California Torreya
The California Torreya tree (Torreya californica) is commonly called the California
nutmeg because its plum like fruit resembles that of nutmeg, the spice. That is the only
similarity between the two trees, however. California Torreya are evergreen conifers
that are in the yew (Taxaceae) family and grow only in California. The spice nutmeg
comes from a broad-leafed tree that grows in the tropics.

The California Torreya was named by an American botanist, John Torrey, who discovered
these trees in the 1830’s. Torrey’s work in identifying and classifying plants was
very influential and he coauthored a pioneering book on plants titled
A Flora of North
America
. The rarest pine in the United States, the Torrey Pine, which grows in only a
very small area near San Diego, was also named for him.

There are only two types of Torreya that grow in the United States; the other grows in
Florida. There are three more types that grow in China and Japan. These remaining
populations are mere remnants of an ancient lineage of trees that once grew throughout
the northern hemisphere, much like the relatives of giant sequoias once did. Because of
climactic changes these trees are now limited to only a few different places on Earth. I
am very lucky to have them growing in my backyard! But they are not an abundant tree
and can be difficult to find.

Finding these trees requires a bit of knowledge. First of all, where to look? California
Torreya grow amongst incense cedar and live oak in shady ravines and rocky gorges
between 2,000 and 6,000 feet in elevation in the Sierra Nevada and slightly lower in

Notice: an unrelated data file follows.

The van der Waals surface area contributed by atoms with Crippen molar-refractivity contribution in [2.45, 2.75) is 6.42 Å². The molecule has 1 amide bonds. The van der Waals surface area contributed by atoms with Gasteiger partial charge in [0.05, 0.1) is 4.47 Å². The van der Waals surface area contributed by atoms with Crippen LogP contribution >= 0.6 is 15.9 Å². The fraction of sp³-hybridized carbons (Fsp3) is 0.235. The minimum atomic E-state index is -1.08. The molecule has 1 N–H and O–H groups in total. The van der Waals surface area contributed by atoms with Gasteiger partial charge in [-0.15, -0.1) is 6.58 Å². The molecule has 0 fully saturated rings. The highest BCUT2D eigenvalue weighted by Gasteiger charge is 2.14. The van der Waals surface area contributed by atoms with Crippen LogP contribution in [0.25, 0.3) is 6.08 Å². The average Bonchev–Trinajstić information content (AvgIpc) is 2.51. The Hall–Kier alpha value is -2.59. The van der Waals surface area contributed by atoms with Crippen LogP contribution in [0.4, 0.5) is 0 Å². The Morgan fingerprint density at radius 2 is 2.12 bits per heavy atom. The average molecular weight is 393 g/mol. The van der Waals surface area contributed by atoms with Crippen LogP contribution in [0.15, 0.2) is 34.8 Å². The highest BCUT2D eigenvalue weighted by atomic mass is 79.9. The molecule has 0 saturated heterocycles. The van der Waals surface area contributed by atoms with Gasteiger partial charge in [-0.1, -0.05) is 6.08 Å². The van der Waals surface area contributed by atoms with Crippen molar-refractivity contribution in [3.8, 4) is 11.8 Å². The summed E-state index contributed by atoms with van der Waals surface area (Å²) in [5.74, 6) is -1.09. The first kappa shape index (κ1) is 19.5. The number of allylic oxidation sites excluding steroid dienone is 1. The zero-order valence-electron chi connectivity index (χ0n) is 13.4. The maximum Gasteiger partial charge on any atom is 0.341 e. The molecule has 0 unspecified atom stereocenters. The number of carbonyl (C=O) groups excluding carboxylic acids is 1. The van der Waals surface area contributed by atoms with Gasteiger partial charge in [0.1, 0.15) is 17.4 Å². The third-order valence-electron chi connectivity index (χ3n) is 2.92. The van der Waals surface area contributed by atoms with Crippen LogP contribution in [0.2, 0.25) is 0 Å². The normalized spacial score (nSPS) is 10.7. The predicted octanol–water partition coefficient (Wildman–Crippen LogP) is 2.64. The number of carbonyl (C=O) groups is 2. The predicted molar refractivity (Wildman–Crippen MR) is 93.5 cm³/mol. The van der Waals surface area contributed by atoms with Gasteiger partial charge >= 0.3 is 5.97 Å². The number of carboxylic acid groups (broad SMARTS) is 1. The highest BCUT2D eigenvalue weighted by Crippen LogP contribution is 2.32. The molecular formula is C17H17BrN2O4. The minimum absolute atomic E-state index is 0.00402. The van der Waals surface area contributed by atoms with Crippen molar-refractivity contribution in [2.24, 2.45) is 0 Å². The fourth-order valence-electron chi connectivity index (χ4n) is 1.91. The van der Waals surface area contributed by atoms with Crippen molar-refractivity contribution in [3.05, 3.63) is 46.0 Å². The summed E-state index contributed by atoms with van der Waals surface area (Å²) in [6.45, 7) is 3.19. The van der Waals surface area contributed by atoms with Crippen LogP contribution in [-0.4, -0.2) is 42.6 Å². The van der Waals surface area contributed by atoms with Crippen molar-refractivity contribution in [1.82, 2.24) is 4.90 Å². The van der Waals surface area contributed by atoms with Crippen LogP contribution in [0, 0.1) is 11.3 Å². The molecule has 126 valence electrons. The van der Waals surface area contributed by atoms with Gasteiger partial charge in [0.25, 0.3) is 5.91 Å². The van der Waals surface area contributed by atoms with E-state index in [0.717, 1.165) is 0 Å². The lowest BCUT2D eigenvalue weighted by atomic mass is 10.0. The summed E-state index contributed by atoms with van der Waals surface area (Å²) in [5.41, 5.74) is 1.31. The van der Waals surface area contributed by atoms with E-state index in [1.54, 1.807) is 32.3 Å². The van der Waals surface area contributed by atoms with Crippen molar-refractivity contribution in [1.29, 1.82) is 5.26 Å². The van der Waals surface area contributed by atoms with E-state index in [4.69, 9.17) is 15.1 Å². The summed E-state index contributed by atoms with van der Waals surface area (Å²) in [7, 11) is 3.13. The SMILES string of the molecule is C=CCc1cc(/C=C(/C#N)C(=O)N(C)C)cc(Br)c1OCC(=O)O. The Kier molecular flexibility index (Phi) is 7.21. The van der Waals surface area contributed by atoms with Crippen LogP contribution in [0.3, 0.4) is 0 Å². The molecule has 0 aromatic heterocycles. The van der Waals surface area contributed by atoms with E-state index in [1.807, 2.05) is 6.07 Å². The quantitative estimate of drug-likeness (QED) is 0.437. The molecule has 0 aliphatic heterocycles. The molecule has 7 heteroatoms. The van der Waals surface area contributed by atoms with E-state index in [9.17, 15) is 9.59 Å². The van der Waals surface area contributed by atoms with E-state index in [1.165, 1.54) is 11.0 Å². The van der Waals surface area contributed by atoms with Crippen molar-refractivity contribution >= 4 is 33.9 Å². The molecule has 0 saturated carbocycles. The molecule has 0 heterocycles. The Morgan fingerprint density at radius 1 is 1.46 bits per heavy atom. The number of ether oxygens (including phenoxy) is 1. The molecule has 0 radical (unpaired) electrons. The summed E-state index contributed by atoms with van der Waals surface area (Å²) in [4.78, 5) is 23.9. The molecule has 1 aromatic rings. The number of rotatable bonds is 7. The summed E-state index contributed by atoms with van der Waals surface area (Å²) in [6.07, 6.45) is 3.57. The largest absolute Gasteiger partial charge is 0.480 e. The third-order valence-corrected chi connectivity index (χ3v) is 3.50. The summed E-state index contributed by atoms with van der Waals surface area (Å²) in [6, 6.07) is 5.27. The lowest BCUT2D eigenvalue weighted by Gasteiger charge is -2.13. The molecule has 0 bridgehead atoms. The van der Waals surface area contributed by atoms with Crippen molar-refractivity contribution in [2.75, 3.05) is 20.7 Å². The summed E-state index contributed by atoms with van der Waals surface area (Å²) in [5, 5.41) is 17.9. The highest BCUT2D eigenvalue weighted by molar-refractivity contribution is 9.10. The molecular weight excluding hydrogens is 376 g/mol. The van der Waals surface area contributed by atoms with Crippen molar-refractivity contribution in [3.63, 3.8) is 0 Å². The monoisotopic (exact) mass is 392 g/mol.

the coastal ranges. I have found them growing in five nearby locations. The closest is
about two miles up the Doyle Springs Trail near Camp Wishon in Sequoia National Forest.
Next closest would be along the Hockett Trail that rises steeply from the South Fork
Campground in Sequoia National Park.  Third, you can find Torreya trees growing along
the Crystal Cave Trail in Sequoia National Park and further down canyon on the trail to
Marble Falls. The fifth area is near Boyden Cave in Sequoia National Forest near Kings
Canyon National Park. There, near the parking area, is a beautiful specimen, the largest I
have seen!

Second, how do you identify this tree? At first glance its foliage looks like that of a
white fir. Its needles are deep green, flattened, and 1-2 inches long. Their needles are
aromatic and this has led to them sometimes being called a “stinking cedar.� Their
fruit is a modified cone, blue-green, plum-like, and about 1 inch long. They are small
trees, rarely attaining heights of 60 feet and 2 feet in diameter. They grow slowly,
however, so although they do not reach a great size, they can live to be several centuries
old. Their branches are slender and they spread out making for a slightly ungainly
appearance. Unlike other conifers, they are dioecious, meaning that there are separate
male and female trees. The fruits hang from the tips of the outer branches from the
female trees in late summer and autumn. Male trees produce pollen but never fruit.

Once you find a California Torreya tree you’ll find it is adapted to its foothill
environment. They can sprout permanent new trunks from their base when they are cut
or burned, thus they are adapted to foothill fires. Their wood is durable and flexible and
was used by Native Americans for making hunting bows. Their seeds were harvested and
roasted for eating and their roots were used for making baskets. They do produce small
quantities of taxol, a drug that has been found to limit the growth of cancerous tumors,
but the Pacific Yew produces more and is the tree that’s harvested for this use.

http://www.fs.fed.us/database/feis/plants/tree/torcal/
A visit to Florida's Torreya State Park
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